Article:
Why are assets under management important? This is how most financial advisors are paid, and that's how it has been for decades. Most charge an “AUM based commission” of 1%, sometimes more, sometimes less, but always tied to the overall level of assets, managed by their advisor. This is what pays them for financial planning and investment advice, including gold IRA retirement planning, and conceptually, it makes sense: when their investments go well and their assets grow, so does the amount of money the advisor earns. On the other hand, if the advisor loses money to you, you pay less in commissions.
But the reality is that whether you win or lose, these commissions are consuming the returns of your portfolio, and the truth is that they are costing you a substantial amount of money. So what's the point of basis points, if they're so similar to percentages? Changes in the return on an investment can be quite small, so it's sometimes easier to understand them in tens or hundreds of basis points rather than tenths or hundreds of percent. A full-service financial advisor can charge at least 100 basis points (or 1%). Our full-service advisor charges 75 bps or 25% less than the average advisor out there.
This is what most people think when they think of a financial advisor for a local company, where you are going to meet with your advisor in person in your office. Because of this disconnect between the services provided and the fees paid, financial advisors often have a large number of clients who are not profitable. That can make it difficult to determine how much you're paying and if you're getting a fair deal when trying to find a financial advisor. A financial advisor should be one of the first people you contact if a spouse dies or becomes disabled, if you win an inheritance, if the IRS is auditing you, or if you are facing a divorce.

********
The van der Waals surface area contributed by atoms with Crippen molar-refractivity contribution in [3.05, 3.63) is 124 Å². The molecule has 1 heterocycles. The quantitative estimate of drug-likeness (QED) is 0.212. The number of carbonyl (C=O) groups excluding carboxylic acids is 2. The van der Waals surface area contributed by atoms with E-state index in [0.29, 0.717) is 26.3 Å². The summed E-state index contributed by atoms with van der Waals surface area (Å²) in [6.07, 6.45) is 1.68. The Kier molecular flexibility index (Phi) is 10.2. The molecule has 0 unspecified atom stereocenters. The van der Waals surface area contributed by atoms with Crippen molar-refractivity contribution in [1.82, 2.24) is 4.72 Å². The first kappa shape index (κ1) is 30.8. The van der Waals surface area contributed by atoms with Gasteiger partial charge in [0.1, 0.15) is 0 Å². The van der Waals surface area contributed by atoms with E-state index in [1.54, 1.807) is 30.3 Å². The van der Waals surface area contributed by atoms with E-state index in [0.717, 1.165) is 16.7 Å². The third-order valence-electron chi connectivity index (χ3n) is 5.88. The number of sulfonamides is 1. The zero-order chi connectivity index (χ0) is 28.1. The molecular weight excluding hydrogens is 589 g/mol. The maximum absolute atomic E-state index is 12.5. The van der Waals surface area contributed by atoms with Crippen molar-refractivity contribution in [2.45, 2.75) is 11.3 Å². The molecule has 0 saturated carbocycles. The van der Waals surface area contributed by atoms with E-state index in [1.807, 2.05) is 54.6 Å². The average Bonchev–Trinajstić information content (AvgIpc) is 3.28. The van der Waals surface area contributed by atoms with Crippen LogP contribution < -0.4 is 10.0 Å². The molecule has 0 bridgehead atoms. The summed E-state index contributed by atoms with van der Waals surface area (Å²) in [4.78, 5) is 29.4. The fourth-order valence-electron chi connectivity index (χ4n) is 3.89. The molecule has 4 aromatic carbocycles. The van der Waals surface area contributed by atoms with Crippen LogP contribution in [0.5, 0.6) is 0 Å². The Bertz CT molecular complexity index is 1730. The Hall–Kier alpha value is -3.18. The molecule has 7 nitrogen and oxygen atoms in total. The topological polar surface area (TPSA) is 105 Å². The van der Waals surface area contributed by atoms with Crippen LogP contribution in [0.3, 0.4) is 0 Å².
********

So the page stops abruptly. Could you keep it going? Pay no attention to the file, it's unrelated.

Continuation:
Due to the variety of fee structures and certifications used by financial advisors, the wide range of services offered by advisors, and geographical disparities in pricing, it can be difficult to know how much you should pay for financial advice. In general, online financial planning services cost less than a traditional in-person financial advisor. This information may be different from what you see when you visit a specific financial institution, service provider, or product site.
financial adviceis sold under a wrapper as if it were all the same, but what you get can be dramatically different.
When it comes to the cost of the financial advisor, most companies charge commissions based on a percentage of assets under management (AUM) for ongoing portfolio management. Fixed rates and hourly rates generally apply to financial planning or consulting services, as well as special projects. Some are robo-advisors with an added human element, offering computer-managed portfolios and access to a team of financial advisors for planning guidance and advice. First, I recommend reading Jason Zweig's 19 Questions to Ask Your Financial Advisor and asking your current financial advisor the questions.
For decades, the status quo in the financial advisory world has been to charge clients about 1% of assets under management. These services work online like automatic advisors, but they work more like traditional financial advisors. Unlike a traditional financial advisor, that planning is done virtually, through telephone or video meetings. Regardless of the type of financial planning service you choose, make sure you understand exactly how much you will pay for the services and what the services entail.